The BTEC welding program is dual enrolled through DSLCC. President Dr. John Rainone, Gary Keener and Mike Bryant have supported the BTEC welding program, instructor and students over the years. They have also been supportive of the advanced welding lab by obtaining grant funding for related equipment.

The school division provided program details that will best benefit students and the community, and these details have guided all fundraising efforts and related expenditures.

Superintendent Dr. Tony Brads, CTE Coordinator Lisa Barnett and welding instructor Troy Linkenhoker have been involved from the outset of the project, while BTEC Principal Jim Bradshaw and Austin have supported the extended efforts of the BEF throughout the process.

The school division, through its CTE Advisory Board, identified the need for upgrading BTEC’s welding program, according to a letter sent to potential donors.

“The welding industry and many businesses that employ welders are concerned about a looming shortage of skilled applicants,” the letter says. “The more than 100 companies in the Roanoke Valley that use a welding process have already realized an inadequate supply of skilled welders. For example, welders with even modest experience are now being considered for openings.”

The American Welding Society (AWS) and other industry research suggest that the average age of current welders is in the mid-50s and their retirement will worsen an existing shortage. Welding schools report that graduates have little difficulty finding work and some welding employers report difficulty finding trained welders.

“Specifically, industry is looking for employees who are ready to work in the high-tech, computer-operated, robotic environment that has replaced the dark, dirty, labor-intensive factories of yesterday. These education initiatives— combining classroom instruction with hands-on experience in labs and on the shop floor— will equip students to take the many well-paying jobs that are opening up as ‘baby boomers’ retire and manufacturing in the United States continues to grow,” the letter says.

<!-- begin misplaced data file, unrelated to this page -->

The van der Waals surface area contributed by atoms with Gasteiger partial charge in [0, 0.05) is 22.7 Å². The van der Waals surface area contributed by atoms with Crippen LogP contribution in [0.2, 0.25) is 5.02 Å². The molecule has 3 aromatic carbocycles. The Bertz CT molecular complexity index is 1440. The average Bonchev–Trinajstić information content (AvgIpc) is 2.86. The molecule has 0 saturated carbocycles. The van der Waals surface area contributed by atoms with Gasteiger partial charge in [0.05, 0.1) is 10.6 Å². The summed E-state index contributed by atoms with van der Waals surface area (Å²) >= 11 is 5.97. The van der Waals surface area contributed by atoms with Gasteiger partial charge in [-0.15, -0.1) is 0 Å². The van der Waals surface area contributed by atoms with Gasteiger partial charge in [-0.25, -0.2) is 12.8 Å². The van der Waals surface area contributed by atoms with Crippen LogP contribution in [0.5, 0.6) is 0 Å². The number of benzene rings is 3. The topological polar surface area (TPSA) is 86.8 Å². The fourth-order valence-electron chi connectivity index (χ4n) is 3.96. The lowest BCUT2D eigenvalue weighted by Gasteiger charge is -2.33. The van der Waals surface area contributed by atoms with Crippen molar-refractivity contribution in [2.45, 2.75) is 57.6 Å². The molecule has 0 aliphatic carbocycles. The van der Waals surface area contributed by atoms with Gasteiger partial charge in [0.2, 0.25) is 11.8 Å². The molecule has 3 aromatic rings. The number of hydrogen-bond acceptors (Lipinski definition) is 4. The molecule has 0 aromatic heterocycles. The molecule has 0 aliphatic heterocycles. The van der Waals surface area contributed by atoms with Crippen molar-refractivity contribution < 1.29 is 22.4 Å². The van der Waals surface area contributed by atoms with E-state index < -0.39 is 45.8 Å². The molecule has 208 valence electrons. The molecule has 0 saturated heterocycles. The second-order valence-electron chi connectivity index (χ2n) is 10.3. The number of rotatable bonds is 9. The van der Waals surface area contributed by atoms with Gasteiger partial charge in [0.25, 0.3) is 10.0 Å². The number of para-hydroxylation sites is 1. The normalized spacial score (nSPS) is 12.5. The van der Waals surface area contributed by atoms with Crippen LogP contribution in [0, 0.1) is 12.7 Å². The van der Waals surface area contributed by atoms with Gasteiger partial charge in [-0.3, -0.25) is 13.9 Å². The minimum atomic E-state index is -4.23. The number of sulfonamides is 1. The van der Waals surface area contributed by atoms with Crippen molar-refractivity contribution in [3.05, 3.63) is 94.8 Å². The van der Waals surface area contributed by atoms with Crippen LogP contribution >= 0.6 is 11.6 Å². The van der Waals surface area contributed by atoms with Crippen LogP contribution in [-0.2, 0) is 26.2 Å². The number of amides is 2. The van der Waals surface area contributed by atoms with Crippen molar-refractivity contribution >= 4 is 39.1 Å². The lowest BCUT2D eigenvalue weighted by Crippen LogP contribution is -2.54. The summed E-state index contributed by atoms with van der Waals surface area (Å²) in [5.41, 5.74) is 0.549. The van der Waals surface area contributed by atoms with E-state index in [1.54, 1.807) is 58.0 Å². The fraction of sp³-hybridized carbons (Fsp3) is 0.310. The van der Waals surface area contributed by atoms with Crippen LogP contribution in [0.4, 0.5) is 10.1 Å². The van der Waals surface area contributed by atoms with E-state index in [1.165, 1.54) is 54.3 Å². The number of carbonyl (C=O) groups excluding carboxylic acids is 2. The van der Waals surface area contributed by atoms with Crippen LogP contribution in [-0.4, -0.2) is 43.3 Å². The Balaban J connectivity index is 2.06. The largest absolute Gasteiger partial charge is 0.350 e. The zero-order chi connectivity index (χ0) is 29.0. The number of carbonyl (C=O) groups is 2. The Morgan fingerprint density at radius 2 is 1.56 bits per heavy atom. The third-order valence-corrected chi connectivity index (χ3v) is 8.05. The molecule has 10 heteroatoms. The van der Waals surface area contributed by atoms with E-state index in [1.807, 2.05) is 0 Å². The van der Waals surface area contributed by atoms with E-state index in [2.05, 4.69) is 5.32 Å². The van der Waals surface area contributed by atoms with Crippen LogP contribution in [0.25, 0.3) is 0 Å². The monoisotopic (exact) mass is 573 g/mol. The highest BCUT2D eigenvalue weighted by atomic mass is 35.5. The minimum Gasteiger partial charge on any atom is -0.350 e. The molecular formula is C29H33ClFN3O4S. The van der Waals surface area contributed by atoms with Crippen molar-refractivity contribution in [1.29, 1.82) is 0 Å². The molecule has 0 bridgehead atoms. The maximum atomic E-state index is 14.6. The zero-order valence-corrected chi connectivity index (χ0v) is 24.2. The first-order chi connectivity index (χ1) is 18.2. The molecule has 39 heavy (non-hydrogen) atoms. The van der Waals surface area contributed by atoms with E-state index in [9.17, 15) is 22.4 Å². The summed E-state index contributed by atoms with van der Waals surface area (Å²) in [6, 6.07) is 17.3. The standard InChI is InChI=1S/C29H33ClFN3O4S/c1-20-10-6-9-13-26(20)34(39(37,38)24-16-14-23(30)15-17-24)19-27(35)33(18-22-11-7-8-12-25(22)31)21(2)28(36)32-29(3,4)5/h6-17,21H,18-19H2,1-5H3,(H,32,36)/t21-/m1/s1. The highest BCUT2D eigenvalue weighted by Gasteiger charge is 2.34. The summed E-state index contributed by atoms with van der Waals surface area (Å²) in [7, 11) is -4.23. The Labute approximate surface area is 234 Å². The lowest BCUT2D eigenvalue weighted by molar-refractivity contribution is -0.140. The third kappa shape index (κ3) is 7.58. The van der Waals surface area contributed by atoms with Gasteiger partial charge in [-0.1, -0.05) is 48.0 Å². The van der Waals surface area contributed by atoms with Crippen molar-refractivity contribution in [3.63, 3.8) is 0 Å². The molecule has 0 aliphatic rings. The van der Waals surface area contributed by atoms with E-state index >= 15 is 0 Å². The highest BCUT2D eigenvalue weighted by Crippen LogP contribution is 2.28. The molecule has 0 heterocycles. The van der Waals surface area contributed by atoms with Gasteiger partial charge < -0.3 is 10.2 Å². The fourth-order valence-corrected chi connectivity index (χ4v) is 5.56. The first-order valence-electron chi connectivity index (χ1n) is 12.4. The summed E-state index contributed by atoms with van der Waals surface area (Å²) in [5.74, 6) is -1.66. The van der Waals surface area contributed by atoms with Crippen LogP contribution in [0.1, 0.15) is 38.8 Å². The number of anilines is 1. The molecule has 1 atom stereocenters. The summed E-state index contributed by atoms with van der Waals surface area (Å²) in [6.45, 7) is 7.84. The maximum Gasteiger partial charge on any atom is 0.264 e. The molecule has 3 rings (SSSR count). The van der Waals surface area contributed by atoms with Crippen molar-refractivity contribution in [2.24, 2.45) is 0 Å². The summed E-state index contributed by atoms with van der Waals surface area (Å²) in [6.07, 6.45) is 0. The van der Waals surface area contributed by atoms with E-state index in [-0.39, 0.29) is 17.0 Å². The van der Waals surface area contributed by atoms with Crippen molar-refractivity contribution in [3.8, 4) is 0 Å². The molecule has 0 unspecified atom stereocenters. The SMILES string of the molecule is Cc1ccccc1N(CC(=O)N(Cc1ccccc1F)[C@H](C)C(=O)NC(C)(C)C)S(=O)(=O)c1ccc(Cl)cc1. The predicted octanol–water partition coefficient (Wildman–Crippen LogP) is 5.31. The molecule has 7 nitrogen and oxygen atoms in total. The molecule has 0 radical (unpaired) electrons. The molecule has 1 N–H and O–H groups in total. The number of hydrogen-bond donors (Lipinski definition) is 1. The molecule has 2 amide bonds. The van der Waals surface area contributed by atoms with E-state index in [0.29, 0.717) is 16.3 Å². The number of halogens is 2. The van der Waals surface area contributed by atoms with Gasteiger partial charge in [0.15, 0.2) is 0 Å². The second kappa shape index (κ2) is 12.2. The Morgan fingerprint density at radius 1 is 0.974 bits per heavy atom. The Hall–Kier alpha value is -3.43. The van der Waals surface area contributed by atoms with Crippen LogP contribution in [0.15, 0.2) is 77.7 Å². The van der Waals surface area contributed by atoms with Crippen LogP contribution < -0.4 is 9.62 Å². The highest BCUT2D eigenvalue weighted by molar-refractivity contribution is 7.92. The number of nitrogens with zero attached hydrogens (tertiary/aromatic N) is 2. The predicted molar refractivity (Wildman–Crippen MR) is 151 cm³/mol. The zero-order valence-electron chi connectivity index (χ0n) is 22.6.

In the proposal to prospective donors, the BEF was soliciting sponsorships and donations to convert an existing auxiliary area at BTEC into a new technical welding lab in an effort to integrate education and further career skills initiatives in order to build the workforce.

The new lab is designed to address the increasing demand for the course by county students and to help more closely connect education and industry.

Because there was more demand for spots available, BTEC had to use a screening process to select approximately 40 students for the welding program.

That meant numerous interested students were turned away each year.

“The new lab will allow BTEC to almost double the number of students served and have graduates who are prepared to better meet the new technology demands of local industries,” the letter says.

The new lab will serve as a state-of-the-art training facility for both high school students and local industry.

“The new facility will upgrade the training equipment available to be more consistent with current industry standards and develop potential employees with the skill sets required by the advanced manufacturing facilities of today and tomorrow. For example, the proposal includes a welding simulator and a robotic weld cell,” the letter says.

The new welding lab facility consists of:

• 10 welding booths (2 students per booth)

• 1 instructor’s booth

• Welding machines (SMAW, GMAW, FCAW, GTAW, CAC-A, CNC, and Manual PAC)

• Personal protective equipment

• Air ventilation and purification system

• Metal working equipment (anvil, nibbler, plate beveller, unishear, pipe saw)

• Metal working tools (clamps, vises, magnets, torch outfits, pyrometer, grinders, hand and power tools)

• Supplies (wire, rods, gases, tips, metal, pipe, etc.)

• Welding simulator

• Robotic weld cell